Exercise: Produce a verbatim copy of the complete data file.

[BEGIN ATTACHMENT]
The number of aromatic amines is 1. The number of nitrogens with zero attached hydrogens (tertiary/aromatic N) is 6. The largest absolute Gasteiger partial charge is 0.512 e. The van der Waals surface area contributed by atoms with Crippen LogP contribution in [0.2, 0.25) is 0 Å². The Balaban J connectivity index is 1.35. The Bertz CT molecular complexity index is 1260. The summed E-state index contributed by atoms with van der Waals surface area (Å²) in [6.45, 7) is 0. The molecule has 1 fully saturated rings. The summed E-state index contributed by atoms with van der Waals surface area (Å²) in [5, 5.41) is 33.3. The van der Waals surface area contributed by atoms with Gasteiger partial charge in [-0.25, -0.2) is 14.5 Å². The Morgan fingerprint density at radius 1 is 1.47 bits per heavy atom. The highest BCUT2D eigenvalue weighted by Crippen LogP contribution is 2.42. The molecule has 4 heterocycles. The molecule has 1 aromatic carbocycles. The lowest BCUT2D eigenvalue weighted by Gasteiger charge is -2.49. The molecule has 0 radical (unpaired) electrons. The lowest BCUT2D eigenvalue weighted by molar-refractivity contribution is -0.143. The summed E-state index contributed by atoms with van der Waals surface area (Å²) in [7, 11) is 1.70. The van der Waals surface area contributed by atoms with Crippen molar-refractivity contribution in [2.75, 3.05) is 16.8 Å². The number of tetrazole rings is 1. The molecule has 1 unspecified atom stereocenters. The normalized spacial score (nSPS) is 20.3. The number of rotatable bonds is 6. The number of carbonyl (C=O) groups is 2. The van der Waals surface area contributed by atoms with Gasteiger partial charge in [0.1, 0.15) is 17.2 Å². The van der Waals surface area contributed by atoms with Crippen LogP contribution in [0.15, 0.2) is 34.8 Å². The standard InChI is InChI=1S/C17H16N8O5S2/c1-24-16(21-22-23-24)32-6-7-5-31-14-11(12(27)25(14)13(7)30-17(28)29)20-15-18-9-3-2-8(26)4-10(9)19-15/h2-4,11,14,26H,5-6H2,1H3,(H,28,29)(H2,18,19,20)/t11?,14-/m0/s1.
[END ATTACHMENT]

The number of aromatic amines is 1. The number of nitrogens with zero attached hydrogens (tertiary/aromatic N) is 6. The largest absolute Gasteiger partial charge is 0.512 e. The van der Waals surface area contributed by atoms with Crippen LogP contribution in [0.2, 0.25) is 0 Å². The Balaban J connectivity index is 1.35. The Bertz CT molecular complexity index is 1260. The summed E-state index contributed by atoms with van der Waals surface area (Å²) in [6.45, 7) is 0. The molecule has 1 fully saturated rings. The summed E-state index contributed by atoms with van der Waals surface area (Å²) in [5, 5.41) is 33.3. The van der Waals surface area contributed by atoms with Gasteiger partial charge in [-0.25, -0.2) is 14.5 Å². The Morgan fingerprint density at radius 1 is 1.47 bits per heavy atom. The highest BCUT2D eigenvalue weighted by Crippen LogP contribution is 2.42. The molecule has 4 heterocycles. The molecule has 1 aromatic carbocycles. The lowest BCUT2D eigenvalue weighted by Gasteiger charge is -2.49. The molecule has 0 radical (unpaired) electrons. The lowest BCUT2D eigenvalue weighted by molar-refractivity contribution is -0.143. The summed E-state index contributed by atoms with van der Waals surface area (Å²) in [7, 11) is 1.70. The van der Waals surface area contributed by atoms with Crippen molar-refractivity contribution in [2.75, 3.05) is 16.8 Å². The number of tetrazole rings is 1. The molecule has 1 unspecified atom stereocenters. The normalized spacial score (nSPS) is 20.3. The number of rotatable bonds is 6. The number of carbonyl (C=O) groups is 2. The van der Waals surface area contributed by atoms with Gasteiger partial charge in [0.1, 0.15) is 17.2 Å². The van der Waals surface area contributed by atoms with Crippen LogP contribution in [0.15, 0.2) is 34.8 Å². The standard InChI is InChI=1S/C17H16N8O5S2/c1-24-16(21-22-23-24)32-6-7-5-31-14-11(12(27)25(14)13(7)30-17(28)29)20-15-18-9-3-2-8(26)4-10(9)19-15/h2-4,11,14,26H,5-6H2,1H3,(H,28,29)(H2,18,19,20)/t11?,14-/m0/s1.